Bears fans go wild for Eddy Pineiro's last-second game-winning field goal in Denver


Bears fans go wild for Eddy Pineiro's last-second game-winning field goal in Denver

The Bears won in one of the most chaotic endings in recent memory. It all got capped off with a 53-yard field goal by Eddy Pineiro with a second left.

After double-doink ended the Bears’ season last year, Pineiro quickly won the hearts and minds of Bears fans. As with any big moment, there was plenty of reaction on social media.

For what it's worth, Eddy Street is a street on the North Side of Chicago. Maybe a Pineiro Drive? OK, maybe not until he does it in the playoffs.

Click here to download the new MyTeams App by NBC Sports! Receive comprehensive coverage of the Bears.

As free agency looms, LB Nick Kwiatkoski focusing only on next game

As free agency looms, LB Nick Kwiatkoski focusing only on next game

One of the feel-good stories of the Bears 2019 season is the ascent of linebacker Nick Kwiatkoski, the career-backup-turned-starter for a variety of reasons this year.

His first run with the starters came in Week 4 against the Vikings when he filled in for Roquan Smith, who was deactivated shortly before the game for still undisclosed personal reasons. Kwiatkoski responded with eight tackles and a sack and was highlighted as one of Chicago's bright stars from the 16-6 victory.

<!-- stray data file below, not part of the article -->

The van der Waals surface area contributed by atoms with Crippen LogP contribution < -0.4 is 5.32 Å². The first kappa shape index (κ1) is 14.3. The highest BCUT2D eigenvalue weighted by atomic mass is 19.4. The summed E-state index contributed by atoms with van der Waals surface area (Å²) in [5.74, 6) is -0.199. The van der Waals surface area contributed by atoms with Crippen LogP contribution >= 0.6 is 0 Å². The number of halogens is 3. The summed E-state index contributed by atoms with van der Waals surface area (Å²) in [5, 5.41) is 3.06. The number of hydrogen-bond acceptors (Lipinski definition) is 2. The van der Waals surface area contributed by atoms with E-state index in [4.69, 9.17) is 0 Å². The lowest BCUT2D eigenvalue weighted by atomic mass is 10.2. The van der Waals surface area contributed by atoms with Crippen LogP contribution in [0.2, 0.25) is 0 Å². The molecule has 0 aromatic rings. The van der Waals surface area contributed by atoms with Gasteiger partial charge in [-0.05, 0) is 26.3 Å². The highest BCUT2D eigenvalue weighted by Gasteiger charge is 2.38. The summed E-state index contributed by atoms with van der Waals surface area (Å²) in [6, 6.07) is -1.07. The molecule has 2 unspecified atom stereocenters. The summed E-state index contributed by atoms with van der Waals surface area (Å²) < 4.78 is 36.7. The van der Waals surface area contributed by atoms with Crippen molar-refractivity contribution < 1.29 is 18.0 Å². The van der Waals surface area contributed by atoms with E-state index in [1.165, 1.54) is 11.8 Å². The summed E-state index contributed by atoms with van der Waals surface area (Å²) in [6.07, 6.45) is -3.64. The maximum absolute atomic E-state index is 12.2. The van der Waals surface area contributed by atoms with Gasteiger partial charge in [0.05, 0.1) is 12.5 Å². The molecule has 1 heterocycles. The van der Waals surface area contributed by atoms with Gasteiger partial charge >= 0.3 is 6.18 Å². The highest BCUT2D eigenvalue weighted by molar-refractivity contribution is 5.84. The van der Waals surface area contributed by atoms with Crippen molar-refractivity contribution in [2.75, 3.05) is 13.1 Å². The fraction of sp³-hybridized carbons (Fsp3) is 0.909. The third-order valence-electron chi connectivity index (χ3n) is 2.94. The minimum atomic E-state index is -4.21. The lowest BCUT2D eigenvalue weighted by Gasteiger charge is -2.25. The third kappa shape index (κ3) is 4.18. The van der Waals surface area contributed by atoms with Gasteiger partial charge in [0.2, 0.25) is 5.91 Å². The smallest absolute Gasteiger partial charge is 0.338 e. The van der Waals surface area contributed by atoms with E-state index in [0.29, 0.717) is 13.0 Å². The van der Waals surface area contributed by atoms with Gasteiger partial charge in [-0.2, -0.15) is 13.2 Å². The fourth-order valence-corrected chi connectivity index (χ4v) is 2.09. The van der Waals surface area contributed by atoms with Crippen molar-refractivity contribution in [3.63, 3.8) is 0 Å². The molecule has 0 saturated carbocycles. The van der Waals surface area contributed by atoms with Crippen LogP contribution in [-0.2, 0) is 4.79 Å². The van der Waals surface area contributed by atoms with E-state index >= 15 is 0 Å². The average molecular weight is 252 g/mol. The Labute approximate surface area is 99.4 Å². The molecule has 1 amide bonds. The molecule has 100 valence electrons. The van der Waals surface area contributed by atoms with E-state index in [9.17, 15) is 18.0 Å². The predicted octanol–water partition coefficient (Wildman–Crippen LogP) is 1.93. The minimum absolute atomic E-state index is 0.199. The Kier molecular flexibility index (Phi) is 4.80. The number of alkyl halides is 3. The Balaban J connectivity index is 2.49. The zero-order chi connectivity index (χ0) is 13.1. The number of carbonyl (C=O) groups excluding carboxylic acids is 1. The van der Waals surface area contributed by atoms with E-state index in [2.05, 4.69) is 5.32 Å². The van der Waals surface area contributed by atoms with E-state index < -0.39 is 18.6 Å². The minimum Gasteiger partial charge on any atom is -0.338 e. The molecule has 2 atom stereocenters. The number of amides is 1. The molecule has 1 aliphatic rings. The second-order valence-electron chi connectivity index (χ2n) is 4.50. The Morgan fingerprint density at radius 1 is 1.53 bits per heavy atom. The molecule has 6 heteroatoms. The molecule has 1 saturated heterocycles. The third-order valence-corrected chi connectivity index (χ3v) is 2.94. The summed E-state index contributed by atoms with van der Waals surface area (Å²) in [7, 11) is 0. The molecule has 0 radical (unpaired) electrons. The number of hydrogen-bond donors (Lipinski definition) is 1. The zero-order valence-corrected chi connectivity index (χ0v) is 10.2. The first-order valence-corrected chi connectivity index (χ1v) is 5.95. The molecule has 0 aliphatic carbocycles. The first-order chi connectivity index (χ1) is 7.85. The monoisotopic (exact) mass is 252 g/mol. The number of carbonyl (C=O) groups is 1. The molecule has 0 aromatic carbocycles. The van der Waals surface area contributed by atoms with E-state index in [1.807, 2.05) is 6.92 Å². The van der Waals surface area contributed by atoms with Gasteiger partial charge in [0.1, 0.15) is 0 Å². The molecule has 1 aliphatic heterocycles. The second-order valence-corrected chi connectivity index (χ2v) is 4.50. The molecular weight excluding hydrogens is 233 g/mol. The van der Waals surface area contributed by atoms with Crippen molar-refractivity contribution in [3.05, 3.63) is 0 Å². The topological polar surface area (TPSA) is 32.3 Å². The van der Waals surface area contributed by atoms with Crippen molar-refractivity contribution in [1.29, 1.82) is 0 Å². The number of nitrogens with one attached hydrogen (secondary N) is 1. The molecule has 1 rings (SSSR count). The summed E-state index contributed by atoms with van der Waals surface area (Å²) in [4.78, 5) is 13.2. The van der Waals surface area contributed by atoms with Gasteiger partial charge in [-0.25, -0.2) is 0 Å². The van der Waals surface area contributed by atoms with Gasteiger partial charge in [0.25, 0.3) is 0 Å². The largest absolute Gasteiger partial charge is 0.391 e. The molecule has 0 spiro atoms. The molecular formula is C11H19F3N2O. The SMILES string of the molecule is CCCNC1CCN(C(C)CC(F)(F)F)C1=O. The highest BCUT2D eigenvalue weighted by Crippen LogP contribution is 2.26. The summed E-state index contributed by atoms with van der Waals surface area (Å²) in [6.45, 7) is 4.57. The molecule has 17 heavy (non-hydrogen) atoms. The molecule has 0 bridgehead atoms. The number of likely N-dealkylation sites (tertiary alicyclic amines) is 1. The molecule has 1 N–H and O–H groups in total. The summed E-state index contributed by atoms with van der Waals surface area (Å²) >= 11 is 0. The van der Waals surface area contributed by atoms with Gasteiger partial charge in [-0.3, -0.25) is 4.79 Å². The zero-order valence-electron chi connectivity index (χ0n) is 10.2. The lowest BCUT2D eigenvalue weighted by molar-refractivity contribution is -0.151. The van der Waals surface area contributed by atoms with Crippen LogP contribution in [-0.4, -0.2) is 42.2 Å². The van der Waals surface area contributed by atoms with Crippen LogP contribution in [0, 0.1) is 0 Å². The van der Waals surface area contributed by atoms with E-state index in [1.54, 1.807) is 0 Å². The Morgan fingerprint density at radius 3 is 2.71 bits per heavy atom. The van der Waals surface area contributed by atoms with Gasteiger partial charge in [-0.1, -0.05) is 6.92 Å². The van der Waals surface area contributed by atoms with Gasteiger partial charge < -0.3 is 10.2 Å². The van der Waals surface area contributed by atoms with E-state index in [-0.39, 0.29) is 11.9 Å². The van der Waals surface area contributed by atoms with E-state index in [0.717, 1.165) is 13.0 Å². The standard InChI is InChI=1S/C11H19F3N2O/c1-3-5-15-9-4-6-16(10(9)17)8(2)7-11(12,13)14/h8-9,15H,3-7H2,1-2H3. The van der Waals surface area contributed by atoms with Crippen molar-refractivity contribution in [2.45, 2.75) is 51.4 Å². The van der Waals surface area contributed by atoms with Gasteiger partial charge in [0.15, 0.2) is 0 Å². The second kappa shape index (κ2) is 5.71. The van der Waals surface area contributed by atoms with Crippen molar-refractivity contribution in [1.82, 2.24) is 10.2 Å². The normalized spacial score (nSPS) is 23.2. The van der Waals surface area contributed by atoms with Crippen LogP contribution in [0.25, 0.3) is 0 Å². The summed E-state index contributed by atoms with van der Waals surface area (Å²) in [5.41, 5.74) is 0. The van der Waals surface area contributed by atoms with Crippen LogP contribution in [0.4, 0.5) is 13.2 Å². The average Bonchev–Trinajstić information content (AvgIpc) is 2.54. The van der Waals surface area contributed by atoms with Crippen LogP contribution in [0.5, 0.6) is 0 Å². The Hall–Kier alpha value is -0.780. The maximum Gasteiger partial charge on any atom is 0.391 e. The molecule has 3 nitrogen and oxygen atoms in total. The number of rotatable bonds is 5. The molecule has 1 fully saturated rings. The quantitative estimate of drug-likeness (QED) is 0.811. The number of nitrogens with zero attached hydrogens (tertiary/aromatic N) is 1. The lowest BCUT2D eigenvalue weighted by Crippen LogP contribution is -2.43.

He returned to his reserve role for several weeks until Danny Trevathan's elbow injury in Week 9. In Week 10 against the Lions, Kwiatkoski enjoyed the best day of his career. He recorded another eight tackles, one sack and an interception on Thanksgiving, and was Pro Football Focus' highest-graded linebacker for the week. 

Kwiatkoski's play has remained steady over the last four games as a starter, and with his rookie contract set to expire at season's end, he's proving to the Bears and the rest of the NFL that he deserves a significant pay raise.

Even in limited action this season, Kwiatkoski is fifth on the Bears in tackles (52) and has the second-highest PFF grade among starters on Chicago's defense (79.8).

Week 15's rivalry game against the Packers may be Kwiatkoski's most challenging of the season, however. It'll mark the first time this year that he won't have either Smith (who's out for the season with a torn pec) or Trevathan (who's still recovering from his elbow injury) lined up next to him. Instead, it'll be little-known Kevin Pierre-Louis.